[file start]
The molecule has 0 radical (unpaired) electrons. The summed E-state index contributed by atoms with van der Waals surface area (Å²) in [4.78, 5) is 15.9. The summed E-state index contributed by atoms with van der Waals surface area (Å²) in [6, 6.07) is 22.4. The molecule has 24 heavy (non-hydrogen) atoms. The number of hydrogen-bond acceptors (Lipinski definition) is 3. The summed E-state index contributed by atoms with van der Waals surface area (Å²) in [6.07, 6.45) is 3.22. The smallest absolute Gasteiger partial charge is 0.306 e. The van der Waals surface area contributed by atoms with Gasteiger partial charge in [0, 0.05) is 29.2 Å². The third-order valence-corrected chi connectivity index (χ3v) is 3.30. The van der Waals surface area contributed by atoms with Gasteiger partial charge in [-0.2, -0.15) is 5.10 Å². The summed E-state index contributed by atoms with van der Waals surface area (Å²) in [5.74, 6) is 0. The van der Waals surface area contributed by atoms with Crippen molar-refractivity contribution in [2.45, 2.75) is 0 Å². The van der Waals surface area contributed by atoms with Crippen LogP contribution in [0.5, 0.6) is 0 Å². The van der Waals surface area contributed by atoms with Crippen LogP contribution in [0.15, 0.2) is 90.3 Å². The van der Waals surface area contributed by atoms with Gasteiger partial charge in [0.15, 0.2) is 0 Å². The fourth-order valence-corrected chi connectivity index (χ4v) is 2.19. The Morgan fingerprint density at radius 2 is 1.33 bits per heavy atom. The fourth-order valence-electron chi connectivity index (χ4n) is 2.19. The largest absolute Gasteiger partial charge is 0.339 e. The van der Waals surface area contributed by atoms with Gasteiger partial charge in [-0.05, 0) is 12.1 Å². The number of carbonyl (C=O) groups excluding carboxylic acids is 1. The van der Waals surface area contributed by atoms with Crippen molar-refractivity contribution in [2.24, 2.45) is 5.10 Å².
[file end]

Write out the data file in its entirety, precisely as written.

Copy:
The molecule has 0 radical (unpaired) electrons. The summed E-state index contributed by atoms with van der Waals surface area (Å²) in [4.78, 5) is 15.9. The summed E-state index contributed by atoms with van der Waals surface area (Å²) in [6, 6.07) is 22.4. The molecule has 24 heavy (non-hydrogen) atoms. The number of hydrogen-bond acceptors (Lipinski definition) is 3. The summed E-state index contributed by atoms with van der Waals surface area (Å²) in [6.07, 6.45) is 3.22. The smallest absolute Gasteiger partial charge is 0.306 e. The van der Waals surface area contributed by atoms with Gasteiger partial charge in [0, 0.05) is 29.2 Å². The third-order valence-corrected chi connectivity index (χ3v) is 3.30. The van der Waals surface area contributed by atoms with Gasteiger partial charge in [-0.2, -0.15) is 5.10 Å². The summed E-state index contributed by atoms with van der Waals surface area (Å²) in [5.74, 6) is 0. The van der Waals surface area contributed by atoms with Crippen molar-refractivity contribution in [2.45, 2.75) is 0 Å². The van der Waals surface area contributed by atoms with Crippen LogP contribution in [0.5, 0.6) is 0 Å². The van der Waals surface area contributed by atoms with Crippen LogP contribution in [0.15, 0.2) is 90.3 Å². The van der Waals surface area contributed by atoms with Gasteiger partial charge in [0.15, 0.2) is 0 Å². The fourth-order valence-corrected chi connectivity index (χ4v) is 2.19. The Morgan fingerprint density at radius 2 is 1.33 bits per heavy atom. The fourth-order valence-electron chi connectivity index (χ4n) is 2.19. The largest absolute Gasteiger partial charge is 0.339 e. The van der Waals surface area contributed by atoms with Gasteiger partial charge in [-0.05, 0) is 12.1 Å². The number of carbonyl (C=O) groups excluding carboxylic acids is 1. The van der Waals surface area contributed by atoms with Crippen molar-refractivity contribution in [2.24, 2.45) is 5.10 Å².